Coalition on Homelessness, SF coh@sfo.com
Sun, 23 Apr 2000 16:59:29 -0700

HOMELESS PEOPLE'S VIEWS, News, Alerts, Actions & Research
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The year I began cleaning Dick Clark's windows and Mary Crosby's 
home, I lived alone in a three-bedroom bungalow on Broad Beach, the 
nicest beach in Malibu. I had pocketed a couple of thousand dollars, 
and I felt I might be able to make it through some heavy rains.

When it began to rain, people began cancelling jobs and talking about 
waiting till after the rains (3 or 4 months). Then the front end of 
my '81 Subaru fell apart, piece by piece. After it had eaten up my 
entire savings replacing axles, brakes, calipers, rotors and things I 
knew nothing about, my only financial cushion was gone.

Then my landlord gave me notice, and I had to get out. Without even 
the money to pay first month rent anywhere, I began to live in my car 
at the campground at Leo Carillo Beach on the western end of Malibu. 
It happened so fast, it took me awhile to accept the fact that I was 
homeless. It honestly doesn't sink in very rapidly. Even when you are 
driving around seeking a safe-looking place to park and lock yourself 
in for the night, you tell yourself it is only temporary.

I discovered the trick to the campground after a few nights. There 
was an $8 charge normally, but if you came in after the rangers had 
gone and left before they arrived, you didn't have to pay. I still 
had the Crosby job, so I was earning enough each week for food and 
gas, but nothing more.

I spent about four months living in that car, which seemed to shrink 
daily. I can't begin to tell you how depressing it was. It was 
raining a lot, and all I could do was sit or lie in the car, reading 
when there was light. I sincerely believed that one could find 
valuable understanding in every experience that life throws in our 
direction. As time passed, however, my search for some valuable 
lesson disintegrated into anger. I began to drink a lot of beer 
during that period to ease the pain. It occurred to me that some 
homeless people who become alcoholics don't necessarily follow the 
drink into homelessness: it becomes the quickest way to ignore what 
has happened, and dull the torturing thoughts which can make a bad 
situation one hell of a lot worse.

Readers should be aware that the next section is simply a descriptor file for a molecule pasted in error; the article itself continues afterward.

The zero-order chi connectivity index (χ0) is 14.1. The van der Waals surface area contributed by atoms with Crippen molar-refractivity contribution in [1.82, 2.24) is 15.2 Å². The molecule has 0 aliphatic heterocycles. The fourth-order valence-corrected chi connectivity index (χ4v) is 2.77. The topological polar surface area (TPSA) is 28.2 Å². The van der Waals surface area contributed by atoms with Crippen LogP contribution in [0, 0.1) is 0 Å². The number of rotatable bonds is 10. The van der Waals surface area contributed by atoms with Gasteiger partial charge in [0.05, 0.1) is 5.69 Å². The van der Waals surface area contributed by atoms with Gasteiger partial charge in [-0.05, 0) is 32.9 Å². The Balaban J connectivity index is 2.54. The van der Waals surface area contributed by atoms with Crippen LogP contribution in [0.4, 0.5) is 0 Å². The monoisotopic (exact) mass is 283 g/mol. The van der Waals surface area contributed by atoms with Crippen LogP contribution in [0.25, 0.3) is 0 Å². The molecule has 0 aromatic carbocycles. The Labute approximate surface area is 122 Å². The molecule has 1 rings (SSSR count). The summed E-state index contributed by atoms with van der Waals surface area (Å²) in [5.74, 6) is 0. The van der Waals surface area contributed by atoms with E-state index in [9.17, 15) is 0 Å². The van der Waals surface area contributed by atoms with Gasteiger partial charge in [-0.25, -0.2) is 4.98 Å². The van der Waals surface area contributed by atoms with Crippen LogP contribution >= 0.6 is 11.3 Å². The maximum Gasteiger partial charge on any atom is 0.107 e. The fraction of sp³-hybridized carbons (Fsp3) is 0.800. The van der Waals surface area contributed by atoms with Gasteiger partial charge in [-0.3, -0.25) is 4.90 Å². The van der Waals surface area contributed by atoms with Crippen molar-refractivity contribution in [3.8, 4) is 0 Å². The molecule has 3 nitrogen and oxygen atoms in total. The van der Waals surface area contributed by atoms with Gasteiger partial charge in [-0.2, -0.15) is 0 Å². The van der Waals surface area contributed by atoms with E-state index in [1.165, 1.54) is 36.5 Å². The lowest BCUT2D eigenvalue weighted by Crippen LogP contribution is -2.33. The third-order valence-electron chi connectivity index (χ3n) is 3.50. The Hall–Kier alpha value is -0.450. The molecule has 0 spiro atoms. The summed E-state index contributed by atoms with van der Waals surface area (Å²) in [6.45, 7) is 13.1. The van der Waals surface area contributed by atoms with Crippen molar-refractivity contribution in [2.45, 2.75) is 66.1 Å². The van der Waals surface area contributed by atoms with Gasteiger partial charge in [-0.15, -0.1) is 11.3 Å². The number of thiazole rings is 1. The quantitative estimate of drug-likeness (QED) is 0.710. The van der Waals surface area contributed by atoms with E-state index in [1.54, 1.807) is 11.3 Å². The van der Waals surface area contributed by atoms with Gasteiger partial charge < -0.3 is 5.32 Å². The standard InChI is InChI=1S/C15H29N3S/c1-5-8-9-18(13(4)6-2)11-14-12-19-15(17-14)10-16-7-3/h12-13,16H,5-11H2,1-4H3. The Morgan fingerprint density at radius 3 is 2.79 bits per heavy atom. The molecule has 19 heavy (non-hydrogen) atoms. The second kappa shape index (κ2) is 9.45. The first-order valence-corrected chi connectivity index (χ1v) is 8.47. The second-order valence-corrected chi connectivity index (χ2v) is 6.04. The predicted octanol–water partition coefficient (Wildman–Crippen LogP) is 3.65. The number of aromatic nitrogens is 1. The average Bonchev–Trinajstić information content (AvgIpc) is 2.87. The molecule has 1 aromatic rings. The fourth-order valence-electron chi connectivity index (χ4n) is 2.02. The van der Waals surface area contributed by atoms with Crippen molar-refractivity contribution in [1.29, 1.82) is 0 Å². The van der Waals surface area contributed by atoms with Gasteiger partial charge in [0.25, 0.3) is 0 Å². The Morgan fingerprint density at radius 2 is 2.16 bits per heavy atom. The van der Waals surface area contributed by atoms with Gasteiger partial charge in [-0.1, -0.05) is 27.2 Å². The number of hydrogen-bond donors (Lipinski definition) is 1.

At the campground, I realized that a lot of the people were there for 
an extended period, even though there were 14-day limits. Many were 
families with children, and one or both parents would go off to work 
during the day.

They were making enough to feed themselves, as long as they didn't 
have to pay five hundred to a thousand dollars rent. Many of them 
paid the daily fee, for which they received a campground with 
fireplace and public showers, and packed up and left for one night 
every 14, before coming back for another two weeks.

I had been living in Malibu, California for over three years, and I 
had no idea that there was a whole community of people who lived at 
the campgrounds.

Unfortunately, my deepest personal journey into the world of 
indigence was occurring under the eaves of the homes of some of 
Hollywood's wealthiest people. I had no desire for wealth. But 
cleaning Dick Clark's windows or Mary Crosby's home, and then getting 
in my car to wait for the sun to go down so I could park it for free 
and sleep in it, gave rise to emotions that I neither understood nor 
could control.

I thought about how many of the places where I worked were just 
weekend homes or one-month-a-year homes. The rest of the time they 
stood empty - huge homes with massive bedrooms, restaurant-style 
kitchens, cathedral dining rooms, and totally empty. The owners were 
in Europe, or shooting a picture somewhere, or only came for two 
months in the summer.

Hundreds upon hundreds of empty palaces, but not one with a spare bed 
for the hundreds of homeless people parked at the beach or squirreled 
away under the brush in one of Malibu's many canyons (where homeless 
people without cars lived).

The ending of the rains that winter was like waking up from a 
nightmare. Jobs began reappearing, and finally I could afford the 80 
dollars a week for which someone had offered me a room in their home.

My God, what a luxury it felt to sleep in a bed again, and have a 
shower and toilet right next to the bedroom, and a kitchen to make 
some food in. Who cared if it was shared? I had my fill of locking 
myself in bathrooms of restaurants or office buildings to make a 
clean, private place to shit and then brush my teeth, sometimes 
getting rousted out by an impatient security guard. I was long ago 
weary of the loaf of bread, mayonnaise, mustard and cheese that 
traveled with me as lunch and dinner. The number of daily 
humiliations that accompany homelessness are incalculable.

"Poverty Sucks!" was the caption of a poster that hung framed on the 
walls of a few homes I worked in. It showed a man dressed in English 
riding attire, leaning against a Rolls Royce with the arrogant sneer 
of the priggishly rich on his face. Some people who chuckle over it 
have no concept of how deeply poverty sucks to those who stew in it, 
and the hatred of the affluent that impoverishment nourishes.



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